Bitcoin moved almost in tandem with the US equities at the end of the third quarter. So it appears, the cryptocurrency traders were waiting for further clarity on the outcome of the US presidential election in November. But even when polls showed that the Democratic contender Joe Biden might win the presidency, Donald Trump spoiled the outlook.
The incumbent US president said that he wouldn’t leave the oval office quietly over his suspicions of voter fraud. Investors took his statement to heart. They dumped stocks the entire September 2020 to seek safety in cash. Bitcoin, meanwhile, also dived by 9 percent in the month despite closing the third quarter in extremely positive territory.
The month of October expects Bitcoin and Wall Street indexes to stay choppy, if not bearish. The cryptocurrency could therefore revisit previous support levels near $10,400, $10,200, and $10,000 as investors move into the safety of cash. Meanwhile, traders with a long-term outlook could cap the downside momentum by buying BTC at local lows.
Another factor that would test the Bitcoin and Wall Street bulls is the rise in bad loans in the US.
The lack of agreement over the second coronavirus stimulus package is a cause of concern for the unemployed and small and medium-sized businesses. With economists expecting no stimulus until the presidential election, the market is liable to see a rise in mortgages, loans, credit, and rental crimes in the fourth quarter.
That could leave finance stocks–the backbone of the US economy–lower. And sooner, its losses could ripple through the Bitcoin market, as traders start offloading their profitable positions to cover their losses on Wall Street. It is–again–because of the correlation between Bitcoin and the S&P 500.
The US markets will keep trading under the risks of the second wave of coronavirus infections. In the absence of a stimulus, followed by threats of another round of business lockdowns, investors may be forced to back into risk-off assets, including the US dollar and government bonds.
Earlier through February until March, a similar sentiment had caused the Bitcoin market to crash lower. Therefore, not unless there is fresh aid available for the US economy, the cryptocurrency may get trapped in the coronavirus-led sell-off sentiment.
The bottom line is that stimulus and liquidity can save Bitcoin from getting anywhere below $10,000. Traders should watch the development on Capitol Hill for further cues. Until then, the risk of major downside moves remain.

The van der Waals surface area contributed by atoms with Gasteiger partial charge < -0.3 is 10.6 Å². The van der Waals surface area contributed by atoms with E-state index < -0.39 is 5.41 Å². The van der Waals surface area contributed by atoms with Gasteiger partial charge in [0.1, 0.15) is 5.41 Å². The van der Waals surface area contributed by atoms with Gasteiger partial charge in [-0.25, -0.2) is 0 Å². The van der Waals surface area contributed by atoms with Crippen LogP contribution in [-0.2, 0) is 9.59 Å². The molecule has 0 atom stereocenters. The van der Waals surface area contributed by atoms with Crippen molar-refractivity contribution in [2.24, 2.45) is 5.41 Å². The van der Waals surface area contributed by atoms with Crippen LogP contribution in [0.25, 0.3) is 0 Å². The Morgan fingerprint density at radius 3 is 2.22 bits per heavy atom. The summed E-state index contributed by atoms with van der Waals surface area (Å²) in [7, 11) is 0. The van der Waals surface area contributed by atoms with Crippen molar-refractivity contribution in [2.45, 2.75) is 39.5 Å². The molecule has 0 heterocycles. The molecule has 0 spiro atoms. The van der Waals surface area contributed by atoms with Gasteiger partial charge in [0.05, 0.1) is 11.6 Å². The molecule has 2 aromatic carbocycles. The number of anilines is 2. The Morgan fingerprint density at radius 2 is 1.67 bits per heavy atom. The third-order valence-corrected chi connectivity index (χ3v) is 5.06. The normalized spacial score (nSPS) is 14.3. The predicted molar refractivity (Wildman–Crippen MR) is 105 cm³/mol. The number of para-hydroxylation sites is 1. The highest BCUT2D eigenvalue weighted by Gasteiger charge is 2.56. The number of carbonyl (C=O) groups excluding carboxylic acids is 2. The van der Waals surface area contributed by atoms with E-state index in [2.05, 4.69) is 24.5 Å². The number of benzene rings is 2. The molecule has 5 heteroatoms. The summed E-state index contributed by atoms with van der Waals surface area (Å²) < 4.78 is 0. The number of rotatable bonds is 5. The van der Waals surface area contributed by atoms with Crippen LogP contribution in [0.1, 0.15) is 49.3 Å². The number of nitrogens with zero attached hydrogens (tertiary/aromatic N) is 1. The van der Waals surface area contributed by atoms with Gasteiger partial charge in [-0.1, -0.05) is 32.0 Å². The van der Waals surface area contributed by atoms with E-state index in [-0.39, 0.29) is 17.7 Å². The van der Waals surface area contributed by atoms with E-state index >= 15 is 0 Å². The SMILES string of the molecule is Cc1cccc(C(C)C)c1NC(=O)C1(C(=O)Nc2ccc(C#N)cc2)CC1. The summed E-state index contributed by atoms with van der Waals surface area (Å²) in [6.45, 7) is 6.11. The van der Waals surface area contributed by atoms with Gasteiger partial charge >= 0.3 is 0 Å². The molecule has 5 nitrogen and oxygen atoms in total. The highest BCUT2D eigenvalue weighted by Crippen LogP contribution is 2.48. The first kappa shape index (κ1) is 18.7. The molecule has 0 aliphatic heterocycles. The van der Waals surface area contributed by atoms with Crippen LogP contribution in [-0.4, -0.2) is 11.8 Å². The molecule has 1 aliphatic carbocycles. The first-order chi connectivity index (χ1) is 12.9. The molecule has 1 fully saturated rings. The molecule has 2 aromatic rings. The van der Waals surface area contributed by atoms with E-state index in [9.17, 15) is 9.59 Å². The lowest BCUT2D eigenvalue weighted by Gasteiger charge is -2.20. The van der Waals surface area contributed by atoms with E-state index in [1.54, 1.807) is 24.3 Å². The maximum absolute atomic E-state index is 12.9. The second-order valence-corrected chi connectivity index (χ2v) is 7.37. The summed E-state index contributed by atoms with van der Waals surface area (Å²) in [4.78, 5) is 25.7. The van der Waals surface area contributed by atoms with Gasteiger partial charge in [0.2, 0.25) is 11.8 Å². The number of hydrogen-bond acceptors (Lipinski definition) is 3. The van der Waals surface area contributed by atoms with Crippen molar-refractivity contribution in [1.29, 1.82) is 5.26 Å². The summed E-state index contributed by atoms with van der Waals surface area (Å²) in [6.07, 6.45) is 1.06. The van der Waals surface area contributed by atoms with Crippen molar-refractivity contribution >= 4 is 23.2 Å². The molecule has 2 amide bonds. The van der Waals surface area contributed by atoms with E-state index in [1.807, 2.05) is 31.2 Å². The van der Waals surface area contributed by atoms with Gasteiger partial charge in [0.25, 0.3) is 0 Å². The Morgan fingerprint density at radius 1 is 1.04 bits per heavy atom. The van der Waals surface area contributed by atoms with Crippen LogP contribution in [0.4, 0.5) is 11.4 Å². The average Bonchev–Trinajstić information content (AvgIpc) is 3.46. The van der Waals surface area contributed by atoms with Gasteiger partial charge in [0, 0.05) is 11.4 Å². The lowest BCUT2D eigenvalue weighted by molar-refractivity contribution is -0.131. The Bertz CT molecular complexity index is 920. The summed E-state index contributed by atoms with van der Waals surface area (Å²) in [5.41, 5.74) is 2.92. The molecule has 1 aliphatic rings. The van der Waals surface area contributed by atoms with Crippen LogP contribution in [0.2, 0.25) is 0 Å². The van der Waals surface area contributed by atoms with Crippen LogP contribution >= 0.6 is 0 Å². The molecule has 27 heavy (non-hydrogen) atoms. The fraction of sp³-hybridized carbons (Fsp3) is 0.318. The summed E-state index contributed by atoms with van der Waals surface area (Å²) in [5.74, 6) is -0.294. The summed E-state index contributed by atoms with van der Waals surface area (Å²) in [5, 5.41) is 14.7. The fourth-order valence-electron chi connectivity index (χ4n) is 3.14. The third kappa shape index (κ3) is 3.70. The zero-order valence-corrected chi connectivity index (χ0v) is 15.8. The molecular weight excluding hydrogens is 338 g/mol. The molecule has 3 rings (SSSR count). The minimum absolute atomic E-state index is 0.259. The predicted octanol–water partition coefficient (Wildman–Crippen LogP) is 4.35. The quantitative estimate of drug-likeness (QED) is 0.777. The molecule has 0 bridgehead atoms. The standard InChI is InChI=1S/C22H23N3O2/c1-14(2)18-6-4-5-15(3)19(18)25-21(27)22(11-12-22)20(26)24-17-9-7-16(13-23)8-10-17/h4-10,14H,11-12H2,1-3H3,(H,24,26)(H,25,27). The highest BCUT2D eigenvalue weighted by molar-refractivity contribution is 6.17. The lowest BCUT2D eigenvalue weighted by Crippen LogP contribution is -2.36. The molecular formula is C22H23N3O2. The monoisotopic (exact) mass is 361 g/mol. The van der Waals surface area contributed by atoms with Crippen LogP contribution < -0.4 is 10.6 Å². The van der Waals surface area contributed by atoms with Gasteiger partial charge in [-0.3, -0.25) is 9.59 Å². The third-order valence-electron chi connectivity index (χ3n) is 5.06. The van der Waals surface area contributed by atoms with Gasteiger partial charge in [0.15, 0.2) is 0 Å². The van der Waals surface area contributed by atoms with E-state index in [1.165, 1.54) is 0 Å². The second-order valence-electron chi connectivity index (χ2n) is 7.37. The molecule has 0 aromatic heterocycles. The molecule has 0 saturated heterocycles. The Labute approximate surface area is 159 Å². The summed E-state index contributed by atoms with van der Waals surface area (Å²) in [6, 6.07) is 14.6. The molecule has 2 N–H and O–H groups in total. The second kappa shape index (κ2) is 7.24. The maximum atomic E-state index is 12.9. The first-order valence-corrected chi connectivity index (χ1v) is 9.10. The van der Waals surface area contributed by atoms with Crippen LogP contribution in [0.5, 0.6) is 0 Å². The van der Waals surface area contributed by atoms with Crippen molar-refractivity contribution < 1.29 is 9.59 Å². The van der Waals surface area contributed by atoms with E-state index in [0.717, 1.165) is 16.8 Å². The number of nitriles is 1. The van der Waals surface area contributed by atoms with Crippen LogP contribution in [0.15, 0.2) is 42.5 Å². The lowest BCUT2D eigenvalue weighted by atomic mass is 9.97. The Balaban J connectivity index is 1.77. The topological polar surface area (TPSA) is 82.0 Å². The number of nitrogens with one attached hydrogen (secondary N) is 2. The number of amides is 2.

President Maduro: Venezuela Seeks Opportunities To Use Cryptocurrency For Global Trade
- Venezuela’s cryptocurrency story continues as the country’s President Nicolas Maduro has presented new use cases.
- A recent report informed that the South American nation is studying the possibility of using digital assets in trades alongside the national Petro.
- President Maduro has presented new anti-sanctions law in the Constituent National Assembly. In a recent speech, he asserted:
“The anti-sanctions law is the first response to give new strength to the use of petro and other cryptocurrencies, national and global, in domestic and foreign trade, so that all cryptocurrencies of the world, state and private, could be used. This is an important project that is under development.”
- The news comes after Maduro suggested last year that his country could adopt cryptocurrency payments.
- Additionally, Venezuela signed a new tax agreement this summer that enabled the nation to start collecting taxes and fees in the Petro.
- A study reported by CryptoPotato revealed that digital assets already play an essential role in the country’s struggling economy. Venezuela’s intensifying financial crisis has catalyzed significant interest in cryptocurrencies as people seek opportunities to escape the devaluating national currency.
- The Bitcoin peer-to-peer volume exemplifies the growing interest in the primary cryptocurrency within the country. As per data from coin.dance, the BTC P2P volume on LocalBitcoins has been continuously surging in the past several months.